The main achievement of the present work is already stated in the abstract. Here is more useful for the reader to carry out a brief presentation of the genesis of this study and its development whose byproducts explain the structure of the paper. Initially, the author interest was directed towards a better understanding of the Bohmian trajectories, bearing in mind the realistic interpretation that is recognized by a part of the scientific community. A model of the YF setup grounded on the ontology of classical particles is used as a paradigm. As presented in Section 3, it requires an elementary mathematics and allows for transparent results. Essentially, the two slits are replaced by two fixed isotropic sources that emit classical particles thus forming two associated sub-ensembles. The whole ensemble is dealt according to the Bohmian ontology whose premise is the same as for the classical motion but with a momentum restriction which, ultimately, is epistemological. Indeed, it considers the local average momentum as the actual particle property so that a fictitious potential is originated by the sub-ensemble merging. As this statistical artifact clearly goes against the realistic interpretation of the retrieved trajectories, an investigation of the statistical meaning of the Bohmian mechanics was in order. In Section 2 some recent proposals of constrained extensions of the classical statistical mechanics to quantum [15,16] are taken into account and the connections with the original Bohm's ideas are emphasized. On this ground, at the end of Section 3 the model has been extended to include the nonlocal correlation, still maintaining the basic ontology; the starting point of this extension considers the stochastic vacuum field (local) theories [17,18,19]. The model thus completed has been processed according to the Bohmian routine for the calculation of the momentum average. This is motivated by the search of those features that in the Bohmian trajectories reveal what is hidden in the standard QM. This calculation is presented in Section 4 where the comparison with the uncorrelated case is discussed. The simple analytical form of the average momentum calls for a familiar image of the flipping motion which is illustrated in Section 5 where Bohmian trajectories are shown as well. Finally, a constrained randomization of the correlated momentum flip is conjectured to account for the interference effects while maintaining the basic classical ontology and preserving the “complementarity principle”. The outcomes of an elementary program code, implemented for the simulations of the randomized motion, are compared with the theory expectations.
The author remarks that this work is not to be considered the start of an alternative formulation of the QM, at least not at this stage. The theory works very well and the catalog of the relevant and well assessed formulations is remarkable [20]. Instead, the present investigation, focused on a specific problem, is motivated by the wish of a better understanding of the QM foundations that goes beyond the “shut up and calculate interpretation” [21].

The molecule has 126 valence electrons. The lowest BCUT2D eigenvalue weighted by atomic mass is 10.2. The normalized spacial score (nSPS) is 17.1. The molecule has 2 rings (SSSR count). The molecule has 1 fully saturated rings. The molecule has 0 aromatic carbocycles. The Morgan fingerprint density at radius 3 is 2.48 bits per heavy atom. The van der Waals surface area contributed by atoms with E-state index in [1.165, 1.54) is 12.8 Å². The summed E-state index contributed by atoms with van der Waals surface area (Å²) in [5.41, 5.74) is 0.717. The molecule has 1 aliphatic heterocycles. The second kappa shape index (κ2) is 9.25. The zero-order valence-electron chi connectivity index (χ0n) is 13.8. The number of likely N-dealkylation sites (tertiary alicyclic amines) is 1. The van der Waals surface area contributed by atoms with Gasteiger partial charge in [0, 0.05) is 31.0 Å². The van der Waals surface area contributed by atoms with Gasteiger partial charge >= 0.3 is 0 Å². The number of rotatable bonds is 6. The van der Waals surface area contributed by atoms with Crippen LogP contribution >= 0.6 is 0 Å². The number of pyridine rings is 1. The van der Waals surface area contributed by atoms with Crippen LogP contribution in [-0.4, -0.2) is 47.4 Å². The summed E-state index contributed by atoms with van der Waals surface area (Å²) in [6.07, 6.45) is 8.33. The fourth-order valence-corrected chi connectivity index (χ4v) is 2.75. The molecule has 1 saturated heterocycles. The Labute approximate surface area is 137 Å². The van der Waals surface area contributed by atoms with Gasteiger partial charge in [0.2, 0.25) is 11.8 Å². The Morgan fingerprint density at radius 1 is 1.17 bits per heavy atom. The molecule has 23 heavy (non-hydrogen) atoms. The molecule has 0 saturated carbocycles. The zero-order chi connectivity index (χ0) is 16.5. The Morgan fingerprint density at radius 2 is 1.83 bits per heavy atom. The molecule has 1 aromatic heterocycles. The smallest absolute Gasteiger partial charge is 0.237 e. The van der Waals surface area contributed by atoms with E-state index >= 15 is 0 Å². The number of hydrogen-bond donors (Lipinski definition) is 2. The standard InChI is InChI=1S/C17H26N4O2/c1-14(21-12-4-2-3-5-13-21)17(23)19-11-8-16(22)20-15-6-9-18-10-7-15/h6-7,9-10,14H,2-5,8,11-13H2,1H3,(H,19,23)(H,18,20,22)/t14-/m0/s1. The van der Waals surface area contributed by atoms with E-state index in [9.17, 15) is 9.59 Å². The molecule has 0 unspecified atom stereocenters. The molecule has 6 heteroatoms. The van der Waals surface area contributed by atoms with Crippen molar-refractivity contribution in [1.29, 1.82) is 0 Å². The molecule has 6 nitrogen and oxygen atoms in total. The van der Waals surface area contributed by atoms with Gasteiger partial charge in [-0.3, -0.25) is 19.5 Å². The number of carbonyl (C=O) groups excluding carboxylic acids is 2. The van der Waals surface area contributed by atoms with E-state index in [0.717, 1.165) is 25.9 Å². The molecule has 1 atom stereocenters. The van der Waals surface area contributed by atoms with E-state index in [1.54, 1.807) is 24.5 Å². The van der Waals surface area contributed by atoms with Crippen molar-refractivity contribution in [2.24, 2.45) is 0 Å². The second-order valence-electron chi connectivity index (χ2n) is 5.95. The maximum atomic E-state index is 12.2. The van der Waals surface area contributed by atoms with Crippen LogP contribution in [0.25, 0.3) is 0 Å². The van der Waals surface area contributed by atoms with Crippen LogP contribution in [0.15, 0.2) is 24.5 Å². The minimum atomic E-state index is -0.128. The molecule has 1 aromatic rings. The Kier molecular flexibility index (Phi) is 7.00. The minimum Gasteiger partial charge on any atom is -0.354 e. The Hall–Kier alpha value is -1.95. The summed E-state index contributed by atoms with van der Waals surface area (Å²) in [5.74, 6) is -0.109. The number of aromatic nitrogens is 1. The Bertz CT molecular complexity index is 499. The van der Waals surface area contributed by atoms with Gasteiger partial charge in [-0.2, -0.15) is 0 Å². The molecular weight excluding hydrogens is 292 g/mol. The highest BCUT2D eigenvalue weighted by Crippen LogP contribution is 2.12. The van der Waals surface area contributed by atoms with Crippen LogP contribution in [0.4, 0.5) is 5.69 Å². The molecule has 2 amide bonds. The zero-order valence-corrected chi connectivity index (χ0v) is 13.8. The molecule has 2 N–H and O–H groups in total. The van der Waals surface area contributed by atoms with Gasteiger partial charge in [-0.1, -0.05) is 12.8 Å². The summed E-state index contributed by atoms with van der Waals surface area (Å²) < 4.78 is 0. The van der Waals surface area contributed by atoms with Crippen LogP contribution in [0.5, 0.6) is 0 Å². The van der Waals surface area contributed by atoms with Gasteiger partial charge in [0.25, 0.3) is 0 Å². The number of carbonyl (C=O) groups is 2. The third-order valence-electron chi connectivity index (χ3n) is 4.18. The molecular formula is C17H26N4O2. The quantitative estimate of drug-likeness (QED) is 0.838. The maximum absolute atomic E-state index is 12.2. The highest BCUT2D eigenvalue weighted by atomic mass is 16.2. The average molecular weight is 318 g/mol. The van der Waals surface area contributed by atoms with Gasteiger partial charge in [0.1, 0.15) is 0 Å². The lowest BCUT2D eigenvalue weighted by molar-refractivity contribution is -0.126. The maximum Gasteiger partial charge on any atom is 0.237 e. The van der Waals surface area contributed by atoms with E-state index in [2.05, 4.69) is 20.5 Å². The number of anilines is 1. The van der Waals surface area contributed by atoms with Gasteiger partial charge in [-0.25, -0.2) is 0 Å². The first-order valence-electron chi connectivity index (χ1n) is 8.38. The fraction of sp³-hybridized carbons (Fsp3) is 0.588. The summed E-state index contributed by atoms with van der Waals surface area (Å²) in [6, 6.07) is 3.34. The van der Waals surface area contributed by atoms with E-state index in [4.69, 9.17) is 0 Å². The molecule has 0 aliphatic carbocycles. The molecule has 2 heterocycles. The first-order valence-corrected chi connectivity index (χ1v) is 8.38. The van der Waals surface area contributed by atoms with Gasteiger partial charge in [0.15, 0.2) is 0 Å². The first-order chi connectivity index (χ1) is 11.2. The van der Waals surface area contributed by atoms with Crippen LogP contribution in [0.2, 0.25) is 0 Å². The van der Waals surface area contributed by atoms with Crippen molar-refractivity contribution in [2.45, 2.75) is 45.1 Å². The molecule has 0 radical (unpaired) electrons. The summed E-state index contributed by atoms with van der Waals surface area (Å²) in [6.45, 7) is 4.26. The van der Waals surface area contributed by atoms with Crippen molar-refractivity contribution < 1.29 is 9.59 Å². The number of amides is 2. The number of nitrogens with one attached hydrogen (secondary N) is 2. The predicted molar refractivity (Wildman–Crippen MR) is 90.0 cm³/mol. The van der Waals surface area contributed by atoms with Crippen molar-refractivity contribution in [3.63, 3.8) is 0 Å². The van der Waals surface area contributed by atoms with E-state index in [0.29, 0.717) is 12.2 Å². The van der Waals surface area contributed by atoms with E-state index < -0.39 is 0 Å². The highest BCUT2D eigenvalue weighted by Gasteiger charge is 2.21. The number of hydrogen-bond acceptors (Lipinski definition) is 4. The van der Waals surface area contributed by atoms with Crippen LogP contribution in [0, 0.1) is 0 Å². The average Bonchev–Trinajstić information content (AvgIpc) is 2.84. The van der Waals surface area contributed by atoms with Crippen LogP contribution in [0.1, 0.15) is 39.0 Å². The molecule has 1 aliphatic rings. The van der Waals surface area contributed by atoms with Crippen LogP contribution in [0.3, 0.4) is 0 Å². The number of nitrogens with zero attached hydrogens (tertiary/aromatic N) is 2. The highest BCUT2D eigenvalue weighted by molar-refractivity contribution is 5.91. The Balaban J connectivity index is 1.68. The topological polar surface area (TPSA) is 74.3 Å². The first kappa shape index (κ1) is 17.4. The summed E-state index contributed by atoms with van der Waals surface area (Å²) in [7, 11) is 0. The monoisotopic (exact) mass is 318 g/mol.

2. The Bohmian Mechanics and Its Statistical Interpretation

According to the standard QM, the uncertainty principle is a necessary consequence of the probabilistic interpretation of the particle wavefunction. Instead, according to the Bohmian theory, it is only a practical limitation that concerns measurements and does not hinder a precise analysis of the particle motion [5]. For this reason, position and momentum are to be regarded as the hidden variables of the theory. Moreover, the wavefuction is to be considered as a real field responsible of a force on the particle, still maintaining the formal properties of the ensemble probability density. However, differently from other fields, a restriction of the particle momentum is to be assumed in order to match the QM predictions [5]. Briefly we recall formally the essentials of the Bohmian theory. Let us start from the Schrödinger equation, that is
whose solution can be written as
where and are real valued functions. Substitution in eq. (1) leads to
that has the form of the Hamilton-Jacobi equation where
is interpreted as a (quantum) potential, provided is interpreted as the particle momentum (the Bohmian restriction). It is also obtained
that, concerning the ensemble, accounts for the probability conservation in the form of the continuity equation. Consistently with the field interpretation of the wavefunction, Bohm also suggested a variational route to eqs. (3) and (5) where is dealt with as a field coordinate and as its conjugated momentum [5]. After the conversion in a functional form of the mean energy equation, that is
eqs. (3) and (5) can be read as
respectively. It is worth to further deal this matter by defining an associated functional as
that, after discarding an inessential term, can be rewritten as
Again, reversing the meaning of ρ, we get a constrained extension of the classical statistical mechanics, as suggested in ref. [16], where momentum variance
is added to the averaged Hamiltonian. The local relation between momentum variance and quantum potential is explained by
that satisfies